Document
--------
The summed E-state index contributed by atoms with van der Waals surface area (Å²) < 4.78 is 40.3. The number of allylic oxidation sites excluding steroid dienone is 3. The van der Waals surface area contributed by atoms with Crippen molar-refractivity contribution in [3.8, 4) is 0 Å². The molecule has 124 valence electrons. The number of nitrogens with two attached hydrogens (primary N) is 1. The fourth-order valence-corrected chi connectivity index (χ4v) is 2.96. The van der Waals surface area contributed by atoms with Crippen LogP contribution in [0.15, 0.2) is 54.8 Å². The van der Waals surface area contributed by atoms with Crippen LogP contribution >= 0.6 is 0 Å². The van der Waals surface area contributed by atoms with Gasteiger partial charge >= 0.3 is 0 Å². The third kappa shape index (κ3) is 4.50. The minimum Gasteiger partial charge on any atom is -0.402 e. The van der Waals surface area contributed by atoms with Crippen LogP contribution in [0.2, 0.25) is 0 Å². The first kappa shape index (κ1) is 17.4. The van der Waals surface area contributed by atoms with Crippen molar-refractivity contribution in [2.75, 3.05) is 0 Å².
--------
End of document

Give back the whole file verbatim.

The summed E-state index contributed by atoms with van der Waals surface area (Å²) < 4.78 is 40.3. The number of allylic oxidation sites excluding steroid dienone is 3. The van der Waals surface area contributed by atoms with Crippen molar-refractivity contribution in [3.8, 4) is 0 Å². The molecule has 124 valence electrons. The number of nitrogens with two attached hydrogens (primary N) is 1. The fourth-order valence-corrected chi connectivity index (χ4v) is 2.96. The van der Waals surface area contributed by atoms with Crippen LogP contribution in [0.15, 0.2) is 54.8 Å². The van der Waals surface area contributed by atoms with Crippen LogP contribution >= 0.6 is 0 Å². The van der Waals surface area contributed by atoms with Gasteiger partial charge >= 0.3 is 0 Å². The third kappa shape index (κ3) is 4.50. The minimum Gasteiger partial charge on any atom is -0.402 e. The van der Waals surface area contributed by atoms with Crippen LogP contribution in [0.2, 0.25) is 0 Å². The first kappa shape index (κ1) is 17.4. The van der Waals surface area contributed by atoms with Crippen molar-refractivity contribution in [2.75, 3.05) is 0 Å².